6. diiorion · ·

    This is definitely a real issue with, I would say, most people our age. The worst part about it is that the only true way to break the cycle is to quit cold turkey for awhile but then it is so easy to get sucked back in (at least a little bit). My phone broke a couple summers ago and I went about a week and a half without a phone all together. While it was difficult to communicate and I had crippling anxiety the first couple days, I actually found it refreshing. I didn’t feel any pressure to be checking any social media and if I REALLY needed to get in touch with someone, I could figure out a way to do so. It was a great experience and really made me realize how dependent people in general have become on their phones. I now make a concerted effort to enjoy moments more, such as concerts or games, without having to pull out my phone to document them.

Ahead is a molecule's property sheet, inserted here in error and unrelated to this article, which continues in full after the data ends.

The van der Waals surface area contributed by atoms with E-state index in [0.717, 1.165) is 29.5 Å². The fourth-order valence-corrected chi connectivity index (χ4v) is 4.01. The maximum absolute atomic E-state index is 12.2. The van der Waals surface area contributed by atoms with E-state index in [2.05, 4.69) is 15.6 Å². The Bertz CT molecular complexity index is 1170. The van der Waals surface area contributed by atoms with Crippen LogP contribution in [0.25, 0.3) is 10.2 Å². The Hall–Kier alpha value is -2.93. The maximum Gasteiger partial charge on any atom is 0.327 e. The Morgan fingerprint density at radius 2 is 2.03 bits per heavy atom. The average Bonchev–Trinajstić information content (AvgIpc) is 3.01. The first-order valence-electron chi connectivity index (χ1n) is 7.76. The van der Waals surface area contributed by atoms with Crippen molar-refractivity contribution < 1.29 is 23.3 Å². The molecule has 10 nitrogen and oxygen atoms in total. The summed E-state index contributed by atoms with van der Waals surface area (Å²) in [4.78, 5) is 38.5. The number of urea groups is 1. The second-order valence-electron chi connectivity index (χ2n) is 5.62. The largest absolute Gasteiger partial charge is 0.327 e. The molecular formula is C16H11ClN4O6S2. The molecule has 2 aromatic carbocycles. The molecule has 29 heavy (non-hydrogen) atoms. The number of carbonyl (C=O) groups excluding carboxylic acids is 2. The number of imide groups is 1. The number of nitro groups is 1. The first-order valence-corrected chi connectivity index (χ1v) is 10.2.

7. Really interesting post. I laughed at the Excel 2017 stories! I didn’t know you could check which apps are using the most battery life, that’s pretty cool. I found it really interesting when you said that friends don’t automatically know what you did over the weekend. I honestly find that I can go months without seeing friends and not feel like I’m really out of the loop with what is going on in their life. I can imagine that there is a lot of FOMO, especially if you normally use Snapchat a lot and your friends expect you to be posting/viewing!

  8. Great post. It sounds like your experiment has led to some interesting reflections. Nice work!

  9. jordanpanza29 · ·